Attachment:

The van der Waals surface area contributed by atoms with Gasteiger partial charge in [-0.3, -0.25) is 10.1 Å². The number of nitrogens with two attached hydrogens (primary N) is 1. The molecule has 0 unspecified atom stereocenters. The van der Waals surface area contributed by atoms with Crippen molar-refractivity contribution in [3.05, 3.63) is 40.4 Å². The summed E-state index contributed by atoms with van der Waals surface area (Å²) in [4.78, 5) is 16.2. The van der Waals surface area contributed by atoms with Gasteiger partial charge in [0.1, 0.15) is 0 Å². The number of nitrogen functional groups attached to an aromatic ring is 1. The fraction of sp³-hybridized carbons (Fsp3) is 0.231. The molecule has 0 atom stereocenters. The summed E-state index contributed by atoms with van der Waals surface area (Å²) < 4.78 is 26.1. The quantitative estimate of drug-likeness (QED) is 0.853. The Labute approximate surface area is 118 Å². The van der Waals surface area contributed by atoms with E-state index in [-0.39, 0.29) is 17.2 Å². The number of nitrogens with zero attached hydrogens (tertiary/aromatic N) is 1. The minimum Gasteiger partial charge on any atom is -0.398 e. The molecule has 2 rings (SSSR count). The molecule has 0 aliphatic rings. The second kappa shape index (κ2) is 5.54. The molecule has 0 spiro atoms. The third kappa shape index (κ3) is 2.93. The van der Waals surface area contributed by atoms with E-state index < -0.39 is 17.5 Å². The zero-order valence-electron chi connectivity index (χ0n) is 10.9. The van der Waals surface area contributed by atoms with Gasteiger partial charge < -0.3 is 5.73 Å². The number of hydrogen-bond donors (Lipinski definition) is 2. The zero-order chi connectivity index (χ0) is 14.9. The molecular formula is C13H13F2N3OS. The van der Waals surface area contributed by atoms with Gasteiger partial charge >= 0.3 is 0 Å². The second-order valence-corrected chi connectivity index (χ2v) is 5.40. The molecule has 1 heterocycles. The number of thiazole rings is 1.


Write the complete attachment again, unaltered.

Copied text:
The van der Waals surface area contributed by atoms with Gasteiger partial charge in [-0.3, -0.25) is 10.1 Å². The number of nitrogens with two attached hydrogens (primary N) is 1. The molecule has 0 unspecified atom stereocenters. The van der Waals surface area contributed by atoms with Crippen molar-refractivity contribution in [3.05, 3.63) is 40.4 Å². The summed E-state index contributed by atoms with van der Waals surface area (Å²) in [4.78, 5) is 16.2. The van der Waals surface area contributed by atoms with Gasteiger partial charge in [0.1, 0.15) is 0 Å². The number of nitrogen functional groups attached to an aromatic ring is 1. The fraction of sp³-hybridized carbons (Fsp3) is 0.231. The molecule has 0 atom stereocenters. The summed E-state index contributed by atoms with van der Waals surface area (Å²) < 4.78 is 26.1. The quantitative estimate of drug-likeness (QED) is 0.853. The Labute approximate surface area is 118 Å². The van der Waals surface area contributed by atoms with E-state index in [-0.39, 0.29) is 17.2 Å². The number of nitrogens with zero attached hydrogens (tertiary/aromatic N) is 1. The minimum Gasteiger partial charge on any atom is -0.398 e. The molecule has 2 rings (SSSR count). The molecule has 0 aliphatic rings. The second kappa shape index (κ2) is 5.54. The molecule has 0 spiro atoms. The third kappa shape index (κ3) is 2.93. The van der Waals surface area contributed by atoms with E-state index < -0.39 is 17.5 Å². The zero-order valence-electron chi connectivity index (χ0n) is 10.9. The van der Waals surface area contributed by atoms with Gasteiger partial charge < -0.3 is 5.73 Å². The number of hydrogen-bond donors (Lipinski definition) is 2. The zero-order chi connectivity index (χ0) is 14.9. The molecular formula is C13H13F2N3OS. The van der Waals surface area contributed by atoms with Gasteiger partial charge >= 0.3 is 0 Å². The second-order valence-corrected chi connectivity index (χ2v) is 5.40. The molecule has 1 heterocycles. The number of thiazole rings is 1.